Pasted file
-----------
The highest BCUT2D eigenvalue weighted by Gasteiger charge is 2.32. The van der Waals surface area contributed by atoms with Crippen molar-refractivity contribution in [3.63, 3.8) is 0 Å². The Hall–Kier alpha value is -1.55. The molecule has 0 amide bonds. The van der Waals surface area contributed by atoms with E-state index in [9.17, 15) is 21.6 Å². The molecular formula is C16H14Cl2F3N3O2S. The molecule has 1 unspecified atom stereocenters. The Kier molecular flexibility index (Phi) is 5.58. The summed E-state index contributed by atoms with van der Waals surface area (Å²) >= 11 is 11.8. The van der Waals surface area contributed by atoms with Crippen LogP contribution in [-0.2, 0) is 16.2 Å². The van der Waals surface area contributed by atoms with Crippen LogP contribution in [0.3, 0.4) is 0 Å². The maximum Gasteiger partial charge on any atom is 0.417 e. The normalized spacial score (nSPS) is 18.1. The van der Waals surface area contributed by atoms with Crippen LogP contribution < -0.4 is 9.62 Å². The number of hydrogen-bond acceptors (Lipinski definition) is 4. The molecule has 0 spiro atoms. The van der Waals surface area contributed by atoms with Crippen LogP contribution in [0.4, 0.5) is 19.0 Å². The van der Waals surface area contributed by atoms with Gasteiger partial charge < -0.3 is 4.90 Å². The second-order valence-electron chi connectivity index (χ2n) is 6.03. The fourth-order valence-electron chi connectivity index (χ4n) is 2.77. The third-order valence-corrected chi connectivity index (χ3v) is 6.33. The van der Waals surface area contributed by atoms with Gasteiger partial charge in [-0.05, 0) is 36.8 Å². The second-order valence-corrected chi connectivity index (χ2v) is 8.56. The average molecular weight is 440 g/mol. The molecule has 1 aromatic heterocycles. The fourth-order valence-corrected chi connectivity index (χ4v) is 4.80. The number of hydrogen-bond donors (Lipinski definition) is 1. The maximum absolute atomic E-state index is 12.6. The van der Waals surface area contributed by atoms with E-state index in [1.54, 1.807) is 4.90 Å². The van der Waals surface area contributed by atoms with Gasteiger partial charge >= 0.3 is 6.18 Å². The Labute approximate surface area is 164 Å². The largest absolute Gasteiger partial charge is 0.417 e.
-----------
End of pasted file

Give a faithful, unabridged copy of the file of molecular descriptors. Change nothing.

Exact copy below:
The highest BCUT2D eigenvalue weighted by Gasteiger charge is 2.32. The van der Waals surface area contributed by atoms with Crippen molar-refractivity contribution in [3.63, 3.8) is 0 Å². The Hall–Kier alpha value is -1.55. The molecule has 0 amide bonds. The van der Waals surface area contributed by atoms with E-state index in [9.17, 15) is 21.6 Å². The molecular formula is C16H14Cl2F3N3O2S. The molecule has 1 unspecified atom stereocenters. The Kier molecular flexibility index (Phi) is 5.58. The summed E-state index contributed by atoms with van der Waals surface area (Å²) >= 11 is 11.8. The van der Waals surface area contributed by atoms with Crippen LogP contribution in [-0.2, 0) is 16.2 Å². The van der Waals surface area contributed by atoms with Crippen LogP contribution in [0.3, 0.4) is 0 Å². The maximum Gasteiger partial charge on any atom is 0.417 e. The normalized spacial score (nSPS) is 18.1. The van der Waals surface area contributed by atoms with Crippen LogP contribution < -0.4 is 9.62 Å². The number of hydrogen-bond acceptors (Lipinski definition) is 4. The molecule has 0 spiro atoms. The van der Waals surface area contributed by atoms with Crippen LogP contribution in [0.4, 0.5) is 19.0 Å². The van der Waals surface area contributed by atoms with Gasteiger partial charge < -0.3 is 4.90 Å². The second-order valence-electron chi connectivity index (χ2n) is 6.03. The fourth-order valence-electron chi connectivity index (χ4n) is 2.77. The third-order valence-corrected chi connectivity index (χ3v) is 6.33. The van der Waals surface area contributed by atoms with Gasteiger partial charge in [-0.05, 0) is 36.8 Å². The second-order valence-corrected chi connectivity index (χ2v) is 8.56. The average molecular weight is 440 g/mol. The molecule has 1 aromatic heterocycles. The fourth-order valence-corrected chi connectivity index (χ4v) is 4.80. The number of hydrogen-bond donors (Lipinski definition) is 1. The maximum absolute atomic E-state index is 12.6. The van der Waals surface area contributed by atoms with E-state index in [1.54, 1.807) is 4.90 Å². The van der Waals surface area contributed by atoms with Gasteiger partial charge >= 0.3 is 6.18 Å². The Labute approximate surface area is 164 Å². The largest absolute Gasteiger partial charge is 0.417 e.